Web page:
- Historic Sites
September/october 1988 | Volume 39, Issue 6
Rockefeller does not directly answer the charge that Standard benefited not merely from rebates but also from a related device called the drawback —a payment by the railroad to Standard Oil of part of the shipping charges paid by non-Standard refiners. His response, one imagines, would have been what it was in the case of rebates: Standard “made the best bargains possible. … Other companies sought to do the same. … All this was following in the natural laws of trade.”
A third criticism leveled at the oil company was that Standard forced its competitors to sell out at prices it dictated. Rockefeller answers in detail the charge that, in one celebrated case, he “personally robbed a defenseless widow of an extremely valuable property, paying her only a mere fraction of its worth.” His answer is persuasive, but vindication in a single case will not satisfy readers who know that dozens of other cases remain unmentioned.
Insofar as it deals with his business career, the most interesting passages in the autobiography are those that offer glimpses of Rockefeller in moments of uncertainty. In his youth Rockefeller did not know that he would one day become the richest man in the world. So, in his twenties, the young man worried, just as the head of any small business might: “… I seldom put my head upon the pillow at night without speaking a few words to myself in this wise: ‘Now a little success, soon you will fall down, soon you will be overthrown. Because you have got a start, you think you are quite a merchant; look out, or you will lose your head—go steady.’”
Rockefeller’s greatest gift, I think, was the ability to keep a clear head. Hope never skewed his calculations. “Look ahead,” he advises. ”… Be sure that you are not deceiving yourself at any time about actual conditions.” He notes that when a business begins to fail, most men hate “to study the books and face the truth.”
Rockefeller’s interest in “The Difficult Art of Getting,” as he titles Chapter 3, was balanced by an interest in “The Difficult Art of Giving.” It was not an interest he developed late in life. At eighteen Rockefeller was made a trustee of his church, the Erie Street Baptist Church in Cleveland, and he describes with obvious pride and pleasure his role in raising two thousand dollars to pay off the church’s mortgage.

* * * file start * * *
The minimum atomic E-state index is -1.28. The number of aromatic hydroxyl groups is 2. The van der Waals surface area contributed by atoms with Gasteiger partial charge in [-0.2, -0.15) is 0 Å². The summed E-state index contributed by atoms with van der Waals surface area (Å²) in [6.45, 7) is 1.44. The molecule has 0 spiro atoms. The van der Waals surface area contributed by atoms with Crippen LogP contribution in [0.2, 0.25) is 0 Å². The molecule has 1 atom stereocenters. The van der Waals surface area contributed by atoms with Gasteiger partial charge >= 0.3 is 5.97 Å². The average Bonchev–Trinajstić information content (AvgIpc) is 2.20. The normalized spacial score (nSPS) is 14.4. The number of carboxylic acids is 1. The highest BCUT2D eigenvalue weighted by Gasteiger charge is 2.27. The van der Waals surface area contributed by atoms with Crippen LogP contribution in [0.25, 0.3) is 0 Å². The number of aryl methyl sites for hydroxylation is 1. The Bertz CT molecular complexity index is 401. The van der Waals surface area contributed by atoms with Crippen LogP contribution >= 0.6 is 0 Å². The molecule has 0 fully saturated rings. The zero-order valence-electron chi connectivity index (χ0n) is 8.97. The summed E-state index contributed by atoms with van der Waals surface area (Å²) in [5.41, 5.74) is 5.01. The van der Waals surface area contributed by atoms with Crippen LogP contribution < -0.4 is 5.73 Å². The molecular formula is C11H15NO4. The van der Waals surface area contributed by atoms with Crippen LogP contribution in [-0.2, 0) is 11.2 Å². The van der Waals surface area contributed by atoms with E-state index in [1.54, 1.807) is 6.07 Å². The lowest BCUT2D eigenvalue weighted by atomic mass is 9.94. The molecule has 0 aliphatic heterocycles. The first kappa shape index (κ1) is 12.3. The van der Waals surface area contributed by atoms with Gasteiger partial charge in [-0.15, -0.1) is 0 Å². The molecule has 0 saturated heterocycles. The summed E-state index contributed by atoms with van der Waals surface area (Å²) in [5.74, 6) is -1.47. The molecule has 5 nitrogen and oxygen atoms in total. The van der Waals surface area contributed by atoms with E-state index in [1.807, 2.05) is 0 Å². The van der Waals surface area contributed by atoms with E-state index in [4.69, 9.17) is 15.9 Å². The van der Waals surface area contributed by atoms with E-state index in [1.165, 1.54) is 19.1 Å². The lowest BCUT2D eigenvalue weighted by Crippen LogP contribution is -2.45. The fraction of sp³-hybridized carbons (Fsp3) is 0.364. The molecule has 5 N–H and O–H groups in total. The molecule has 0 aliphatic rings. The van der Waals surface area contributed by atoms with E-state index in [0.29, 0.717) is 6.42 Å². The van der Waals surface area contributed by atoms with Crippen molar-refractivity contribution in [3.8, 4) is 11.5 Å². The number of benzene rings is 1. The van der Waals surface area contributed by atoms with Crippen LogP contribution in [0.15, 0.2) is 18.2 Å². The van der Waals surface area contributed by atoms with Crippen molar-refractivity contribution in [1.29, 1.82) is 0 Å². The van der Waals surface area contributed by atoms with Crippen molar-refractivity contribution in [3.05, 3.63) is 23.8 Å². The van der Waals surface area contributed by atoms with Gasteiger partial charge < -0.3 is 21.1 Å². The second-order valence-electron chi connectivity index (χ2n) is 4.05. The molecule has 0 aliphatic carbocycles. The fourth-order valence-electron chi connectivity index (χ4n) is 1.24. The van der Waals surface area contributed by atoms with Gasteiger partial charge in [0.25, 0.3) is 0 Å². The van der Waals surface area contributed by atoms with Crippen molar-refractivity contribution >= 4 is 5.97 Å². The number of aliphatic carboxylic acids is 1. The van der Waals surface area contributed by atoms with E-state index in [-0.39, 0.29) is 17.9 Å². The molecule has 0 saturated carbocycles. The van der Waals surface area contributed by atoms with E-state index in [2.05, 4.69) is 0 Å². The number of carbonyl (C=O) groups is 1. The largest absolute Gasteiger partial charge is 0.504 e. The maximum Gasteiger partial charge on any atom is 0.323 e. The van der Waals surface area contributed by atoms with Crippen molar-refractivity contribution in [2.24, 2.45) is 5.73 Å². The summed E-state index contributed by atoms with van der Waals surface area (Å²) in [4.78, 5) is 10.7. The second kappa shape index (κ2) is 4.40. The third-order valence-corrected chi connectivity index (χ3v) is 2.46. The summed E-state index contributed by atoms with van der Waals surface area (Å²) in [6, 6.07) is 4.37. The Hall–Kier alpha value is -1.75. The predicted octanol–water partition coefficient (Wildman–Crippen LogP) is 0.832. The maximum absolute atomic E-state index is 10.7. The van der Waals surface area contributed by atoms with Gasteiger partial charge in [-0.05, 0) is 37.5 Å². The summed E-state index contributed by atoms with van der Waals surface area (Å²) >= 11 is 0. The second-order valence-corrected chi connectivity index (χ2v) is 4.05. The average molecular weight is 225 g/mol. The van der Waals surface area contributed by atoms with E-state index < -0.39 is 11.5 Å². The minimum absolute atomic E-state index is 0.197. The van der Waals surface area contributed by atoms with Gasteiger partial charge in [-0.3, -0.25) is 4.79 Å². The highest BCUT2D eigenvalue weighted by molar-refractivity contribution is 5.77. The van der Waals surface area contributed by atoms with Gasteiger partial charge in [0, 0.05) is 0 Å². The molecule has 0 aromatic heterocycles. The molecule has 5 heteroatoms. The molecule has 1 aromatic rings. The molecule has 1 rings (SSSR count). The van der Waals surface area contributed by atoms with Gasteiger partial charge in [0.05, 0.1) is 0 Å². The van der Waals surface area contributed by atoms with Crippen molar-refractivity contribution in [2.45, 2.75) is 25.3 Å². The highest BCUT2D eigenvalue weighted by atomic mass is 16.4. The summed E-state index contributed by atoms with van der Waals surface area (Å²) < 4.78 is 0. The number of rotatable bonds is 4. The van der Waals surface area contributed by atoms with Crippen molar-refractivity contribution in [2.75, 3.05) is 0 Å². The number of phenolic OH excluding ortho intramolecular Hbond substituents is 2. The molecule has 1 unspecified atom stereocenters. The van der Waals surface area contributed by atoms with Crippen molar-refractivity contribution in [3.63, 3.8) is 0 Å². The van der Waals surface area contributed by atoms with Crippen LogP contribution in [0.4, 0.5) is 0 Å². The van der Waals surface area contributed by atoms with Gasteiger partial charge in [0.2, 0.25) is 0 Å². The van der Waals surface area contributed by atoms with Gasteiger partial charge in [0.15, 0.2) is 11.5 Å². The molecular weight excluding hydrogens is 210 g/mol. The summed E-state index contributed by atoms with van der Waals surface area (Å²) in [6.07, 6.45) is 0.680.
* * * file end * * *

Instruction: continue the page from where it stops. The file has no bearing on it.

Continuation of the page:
“The best philanthropy,” said Rockefeller, “is constantly in… search for cause, an attempt to cure evils at their source.”
As his fortune increased, requests for assistance proliferated. Rockefeller was willing to give, but he could not bear to give blindly: “About the year 1890 I was still following the haphazard fashion of giving here and there as appeals presented themselves. I investigated as 1 could, and worked myself almost to a nervous breakdown in groping my way, without sufficient guide or chart, through this ever-widening field of philanthropic endeavor.”
What he needed, he felt, was to rationalize his philanthropy—to develop an “organized plan” based on some “underlying principles” of giving. The philanthropy that mattered most, he concluded, was philanthropy that struck at the root of fundamental problems: “To help the sick and distressed appeals to the kindhearted always, but to help the investigator who is striving successfully to attack the causes which bring about sickness and distress does not so strongly attract the giver of money. … The best philanthropy is constantly in search of the finalities—a search for cause, an attempt to cure evils at their source.”
To this philosophy Rockefeller added an institutional innovation —the “Benevolent Trust” specially organized “to manage the business side of benefactions.” He founded four major philanthropic institutions in his lifetime: the Rockefeller Foundation, the General Education Board, the Laura Spelman Rockefeller Memorial Foundation, and the Rockefeller Institute for Medical Research.
As a guide for giving, the principle of attempting to “cure evils at their source” is as relevant today as it was when Rockefeller articulated it. We need not wonder, for instance, how Rockefeller would have responded to appeals for the homeless. “It is interesting,” he writes, “to follow the mental processes that some excellent souls go through to cloud their consciences when they consider what their duty actually is. For instance, one man says: ‘I do not believe in giving money to street beggars.’ I agree with him … but that is not a reason why one should be exempt from doing something to help the situation represented by the street beggar.”
In The Autobiography of American Business , a 1974 anthology of excerpts from the autobiographies of businessmen, John Brooks says that Rockefeller’s is “probably rightly forgotten.” I couldn’t disagree more. It’s true that the book contains few surprises. But even though it was ghostwritten, I think the book presents views that deserve a hearing, and, more important, it preserves Rockefeller’s voice—a voice that still fascinates.